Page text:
Not one of the conversations I’ve had over recent weeks with regular people making decisions about the flu for themselves, their elderly relatives, or their children would be even slightly informed by anything you are saying.

    What you need to do is to put aside your need to keep telling me, incorrectly, that I don’t understand the flu virus and the complexities of it as well as anyone who is not in it professionally, and then perhaps you can hear what I’m saying.

    I suppose what I need to do is to not expect that of you.

    I love this blog I learn a lot here, I keep up on new stuff. This is actually an important blog, and that can not be said about too many blogs .You do great work. But the pompous ass part is annoying, does little more than extend the stereotype, and obviates the possibility of any further conversation on this issue.

  7. #7 Katharine
    October 12, 2009

    This is not an attempt at snark, but where can I find the list of other names for swine flu?

    I know that it’s called A(H1N1) because it’s an influenza type A virus and has hemagglutinin type 1 and neuraminidase type 1; what constitutes a ‘formal name’ for this type of virus, if there is a formal naming scheme at all?

  8. #8 Katharine
    October 12, 2009

    Regarding my last comment, I seem to have been incorrect in assuming that there was no formal naming scheme. Whups. Shows you how coherent I am an hour after waking up.

    In addition, I think the stumbling block here is that laypeople – them folks that aren’t like us science people – don’t know much about how influenza study works in the lab; they just want to know what kind of virus they’ve got. Since there’ll be different names for lab isolates, which apparently get ‘formal names’ per se, of the same virus, but medically they all seem to do the same crud, one might simply say that formally, it’s known by whichever lab isolate it is, but they all fall under the greater category, which is the clinically important designation, of A(H1N1). Please feel free to correct me if I’m wrong, since I do neurobiology and not infectious diseases.

  9. #9 ERV
    October 12, 2009

    … avian genes passed THROUGH pigs (thanks to CAFOs…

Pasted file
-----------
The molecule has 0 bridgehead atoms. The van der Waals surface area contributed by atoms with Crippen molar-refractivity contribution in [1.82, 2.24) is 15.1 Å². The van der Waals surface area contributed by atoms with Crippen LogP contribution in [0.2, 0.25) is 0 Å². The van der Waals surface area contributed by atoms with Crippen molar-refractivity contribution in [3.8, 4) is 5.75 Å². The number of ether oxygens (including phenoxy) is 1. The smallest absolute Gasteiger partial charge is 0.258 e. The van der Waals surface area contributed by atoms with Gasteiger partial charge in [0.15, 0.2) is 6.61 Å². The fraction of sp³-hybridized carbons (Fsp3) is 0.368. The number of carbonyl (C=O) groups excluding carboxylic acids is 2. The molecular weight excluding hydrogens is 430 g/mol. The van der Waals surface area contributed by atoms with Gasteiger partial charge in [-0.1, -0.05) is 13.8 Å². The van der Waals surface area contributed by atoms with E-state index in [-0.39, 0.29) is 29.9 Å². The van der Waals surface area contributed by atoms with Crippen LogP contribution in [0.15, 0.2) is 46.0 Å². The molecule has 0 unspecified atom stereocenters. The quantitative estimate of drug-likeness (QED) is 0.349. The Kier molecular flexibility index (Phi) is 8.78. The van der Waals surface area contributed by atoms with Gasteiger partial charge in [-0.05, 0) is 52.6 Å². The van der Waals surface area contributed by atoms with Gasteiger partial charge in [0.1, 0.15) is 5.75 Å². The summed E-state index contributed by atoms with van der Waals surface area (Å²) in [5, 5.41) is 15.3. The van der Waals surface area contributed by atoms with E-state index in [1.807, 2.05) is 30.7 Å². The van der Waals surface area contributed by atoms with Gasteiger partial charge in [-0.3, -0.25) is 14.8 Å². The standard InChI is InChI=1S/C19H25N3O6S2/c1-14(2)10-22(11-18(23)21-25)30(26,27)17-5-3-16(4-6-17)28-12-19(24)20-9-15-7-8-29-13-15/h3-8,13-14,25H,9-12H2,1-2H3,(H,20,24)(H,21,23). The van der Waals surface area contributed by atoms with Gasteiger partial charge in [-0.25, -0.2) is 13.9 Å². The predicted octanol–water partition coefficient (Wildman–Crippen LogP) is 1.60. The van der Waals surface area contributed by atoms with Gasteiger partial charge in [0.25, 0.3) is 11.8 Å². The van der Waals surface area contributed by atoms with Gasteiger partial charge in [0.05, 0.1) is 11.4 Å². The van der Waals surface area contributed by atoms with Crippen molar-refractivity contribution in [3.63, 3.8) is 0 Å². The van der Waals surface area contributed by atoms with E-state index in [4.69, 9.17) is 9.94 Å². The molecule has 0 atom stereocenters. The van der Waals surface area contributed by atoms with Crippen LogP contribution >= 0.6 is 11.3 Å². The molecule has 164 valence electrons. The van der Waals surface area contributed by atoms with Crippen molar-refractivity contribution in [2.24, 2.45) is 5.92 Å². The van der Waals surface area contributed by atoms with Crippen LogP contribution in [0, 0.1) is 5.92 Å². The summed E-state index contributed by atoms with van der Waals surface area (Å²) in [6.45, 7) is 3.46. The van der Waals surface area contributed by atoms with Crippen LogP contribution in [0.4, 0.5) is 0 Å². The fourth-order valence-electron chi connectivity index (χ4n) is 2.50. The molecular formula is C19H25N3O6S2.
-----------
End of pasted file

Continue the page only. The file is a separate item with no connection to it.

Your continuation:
No.

    Thanks to basic virology and physiology.

    Dont confuse your political agenda with science, whether you are on the ‘left’ or the ‘right’, thank you.

  10. #10 ERV
    October 12, 2009

    Greg– I do feel that there needs to be a better system for coming up with what to call new disease…
    Its called ‘swine flu’.

    So speaketh the ERV.

    Problem solved!

    For real, Im not coming up for names for >10^60 HIV-1 variants, I dont expect influenza folks to do it either.

  11. #11 Greg Laden
    October 12, 2009

    This discussion is turning into the poster child for Randy Olson’s new book.

    So, imagine this conversation:

    Patient: “Dr, what do you call this thing I’ve got that has knocked the crap out of me”

    Doctor: “… Well, … Since there’ll be different names for lab isolates, which apparently get ‘formal names’ per se, of the same virus, but medically they all seem to do the same crud, one might simply say that formally, it’s known by whichever lab isolate it is, but they all fall under the greater category, which is the clinically important designation, of A(H1N1).”

    Patient: “I’m paying you for this?”

  12. #12 revere
    October 12, 2009

    Katherine: You are mostly correct. The problem is that A(H1N1) is not precise enough because there are several quite different H1N1s. The seasonal H1N1 has internal segments that come from humans (although all ultimately seem to trace to birds) while the swine flu H1N1 is entirely of swine origin (although it also has ancestors from pigs, birds and humans). The swine-origin ones that appeared in 2009 are what we call 2009 swine flu (as opposed to 1976 swine flu which is a different virus and both are different than seasonal H1N1, which has been through many strains. Exactly what should be called a strain is a matter of debate and not easily subject to formal stipulation but conventional usage seems to work fairly well. As for common names around the world for what we call swine flu, there are many and I don’t have a list. Different languages use different terms, based on different criteria, including animal of origin (swine), year or pandemic status (pandemic 2009 H1N1 or novel 2009 H1N1), or presumed country of origin (“Mexican flu”). In the US the designation seasonal flu and H1N1 are used in the press, although it isn’t quite correct since one of the three seasonal viruses is also H1N1, but it seems to work. So does swine flu versus seasonal or regular flu.